The Christmas spirit is willing but the back is weak. After 30 years of wowing motorists with his Courtland light displays, Bob Schabert has spent his last year pulling out 4 miles of extension cords, checking 40,000 lights and erecting the large steel figures.
“Running all those cords, it takes too much time. And carrying and bending over — my back said enough of that. I’m too old for it,” Schabert said.
Each year he and some family and friend spend hundreds of hours pulling the displays out of his garage — he added a second story to it 12 years ago for more storage — and setting up and programming the light show.
Some displays have two dozen separate cords running to them, all having to be connected to the right outlets and computer switches.
Schabert’s display-building addiction started innocently enough three decades ago. His wife had strung together several light cords and hung them on some trees in the yard, but they kept blowing fuses. Bob took over.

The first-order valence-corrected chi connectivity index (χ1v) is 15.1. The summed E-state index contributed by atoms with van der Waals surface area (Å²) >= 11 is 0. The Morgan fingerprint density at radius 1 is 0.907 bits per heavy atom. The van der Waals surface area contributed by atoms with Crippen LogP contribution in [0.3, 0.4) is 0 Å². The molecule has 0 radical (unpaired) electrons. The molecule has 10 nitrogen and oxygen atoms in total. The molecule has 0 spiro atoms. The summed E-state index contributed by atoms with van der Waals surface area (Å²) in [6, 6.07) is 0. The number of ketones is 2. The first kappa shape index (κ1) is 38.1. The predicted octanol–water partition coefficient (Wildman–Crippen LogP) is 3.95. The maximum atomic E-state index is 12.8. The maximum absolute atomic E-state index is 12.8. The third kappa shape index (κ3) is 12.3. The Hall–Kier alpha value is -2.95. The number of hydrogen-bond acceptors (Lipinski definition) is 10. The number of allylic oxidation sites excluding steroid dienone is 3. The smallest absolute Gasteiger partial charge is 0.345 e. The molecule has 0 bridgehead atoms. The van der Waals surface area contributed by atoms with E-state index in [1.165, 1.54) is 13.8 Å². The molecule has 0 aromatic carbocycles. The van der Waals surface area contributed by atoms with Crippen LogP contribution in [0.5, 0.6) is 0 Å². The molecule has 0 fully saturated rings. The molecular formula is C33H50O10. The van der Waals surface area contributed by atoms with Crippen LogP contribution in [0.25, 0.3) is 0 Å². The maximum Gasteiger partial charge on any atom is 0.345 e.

“I kept repairing them and then I made a star. Then at work, someone asked if i wanted a PLC controller and I said sure, and I made a Merry Christmas-Happy New Year sign. It just kinda expanded from there.”
He built the deer and trees, Santas and snowmen by laying a design down on his garage floor using tape.
He’d bend rebar over his knee to get the shape he wanted and weld them together. A series of computerized controllers make lights go on and off, letting reindeer run and move their heads and allowing Santa to wave.
Even knowing it was likely to be his last year doing it, Schabert couldn’t resist building one more display this year: a 20-foot tree with four colors of lights.
Over the years Schabert has upgraded his electric service to handle the power needs. And while the newer rope lighting he used for many of the displays are more efficient, the electric draw is still impressive, adding about $100 a month for three months to his bill. “You can just hear the meter winding.”